Now, Super Meat Boy does manage to get some of this right. It's not entirely bad. Some of the levels are genuinely fun despite being extremely difficult. But a lot of them are just frustrating, and they get boring...fast. The music is sweet, and the characters and cutscenes have a lot of charm to them. I'm quite fond of three cutscenes in particular because they are straight up remakes to intros from three of my favourite games.
In addition to the core levels and plot missions, there are a lot of extras to try to achieve. By beating the levels within a certain amount of time, you can unlock the aforementioned Dark World version, which is basically a much more difficult remix of the same level. Total completion of the Dark World levels is required for the "true" final boss fight and 100% completion, but as I write this review, I will more than likely not even bother with it. There are also hidden bandages scattered throughout the game on various levels, as well as warp zones that take you to a low-bit miniworld where your lives are limited. Completing warp zones and collecting bandages allows you to unlock different characters. Some of them have some pretty unique powers and you kind of get the Mega Man vibe of using a certain character to beat certain levels or get bandages. I like that aspect of it. I also will not bother to get all of the bandages or unlock the final warp zone character because screw it. It's too frustrating.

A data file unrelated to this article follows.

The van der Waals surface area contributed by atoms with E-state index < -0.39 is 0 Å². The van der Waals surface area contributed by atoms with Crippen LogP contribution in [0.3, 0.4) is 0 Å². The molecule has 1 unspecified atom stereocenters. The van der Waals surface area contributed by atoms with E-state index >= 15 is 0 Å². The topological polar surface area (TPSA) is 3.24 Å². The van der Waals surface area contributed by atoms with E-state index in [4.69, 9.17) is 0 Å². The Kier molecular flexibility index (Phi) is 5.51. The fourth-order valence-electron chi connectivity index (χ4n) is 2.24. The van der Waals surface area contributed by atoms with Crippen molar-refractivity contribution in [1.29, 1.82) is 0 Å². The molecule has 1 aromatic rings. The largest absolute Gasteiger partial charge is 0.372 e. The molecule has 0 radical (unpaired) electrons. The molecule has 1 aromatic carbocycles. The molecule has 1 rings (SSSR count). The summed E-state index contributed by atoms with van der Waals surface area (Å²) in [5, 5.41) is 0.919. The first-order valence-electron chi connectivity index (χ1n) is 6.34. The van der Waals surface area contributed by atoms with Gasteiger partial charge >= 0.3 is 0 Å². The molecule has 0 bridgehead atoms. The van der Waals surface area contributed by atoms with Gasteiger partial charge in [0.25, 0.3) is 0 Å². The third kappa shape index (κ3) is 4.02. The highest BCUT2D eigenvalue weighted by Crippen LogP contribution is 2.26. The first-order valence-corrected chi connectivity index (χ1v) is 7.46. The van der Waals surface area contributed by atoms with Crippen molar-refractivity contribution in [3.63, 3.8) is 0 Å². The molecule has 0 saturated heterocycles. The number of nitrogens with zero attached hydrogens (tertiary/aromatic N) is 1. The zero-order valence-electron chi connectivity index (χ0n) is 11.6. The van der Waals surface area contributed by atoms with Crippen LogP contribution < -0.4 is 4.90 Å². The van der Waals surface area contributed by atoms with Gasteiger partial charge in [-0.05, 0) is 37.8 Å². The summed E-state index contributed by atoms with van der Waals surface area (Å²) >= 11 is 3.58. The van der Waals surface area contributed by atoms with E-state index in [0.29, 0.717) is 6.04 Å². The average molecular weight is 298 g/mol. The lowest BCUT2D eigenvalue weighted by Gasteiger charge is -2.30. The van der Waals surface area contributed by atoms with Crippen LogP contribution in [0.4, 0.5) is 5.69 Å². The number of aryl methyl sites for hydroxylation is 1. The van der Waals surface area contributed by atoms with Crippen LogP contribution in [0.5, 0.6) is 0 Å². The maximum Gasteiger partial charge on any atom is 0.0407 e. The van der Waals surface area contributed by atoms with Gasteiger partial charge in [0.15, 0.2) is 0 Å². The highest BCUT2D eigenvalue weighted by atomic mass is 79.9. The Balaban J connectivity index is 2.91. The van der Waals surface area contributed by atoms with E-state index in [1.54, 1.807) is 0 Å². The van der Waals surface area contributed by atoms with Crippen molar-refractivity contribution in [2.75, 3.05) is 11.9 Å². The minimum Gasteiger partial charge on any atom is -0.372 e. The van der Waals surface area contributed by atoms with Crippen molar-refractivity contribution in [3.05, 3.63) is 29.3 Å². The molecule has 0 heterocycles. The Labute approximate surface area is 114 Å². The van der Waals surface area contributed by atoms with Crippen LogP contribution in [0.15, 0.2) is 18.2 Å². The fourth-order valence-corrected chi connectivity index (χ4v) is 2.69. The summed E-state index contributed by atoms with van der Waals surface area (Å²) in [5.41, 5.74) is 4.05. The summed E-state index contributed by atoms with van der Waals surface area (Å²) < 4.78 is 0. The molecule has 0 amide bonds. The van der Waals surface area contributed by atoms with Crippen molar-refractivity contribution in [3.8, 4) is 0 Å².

What these developers seem to be failing to realize is that it wasn't the platforming itself that made the NES platforming games hard, it was the ridiculous enemies like the eagles in Ninja Gaiden or the Medusa Heads in Castlevania. This game has none of these; in fact, there are no enemies at all. They're just a bunch of annoying death traps that require an insane amount of precision. The game is 100% trial and error, and that's not a good thing. That doesn't so much skill as it does endurance.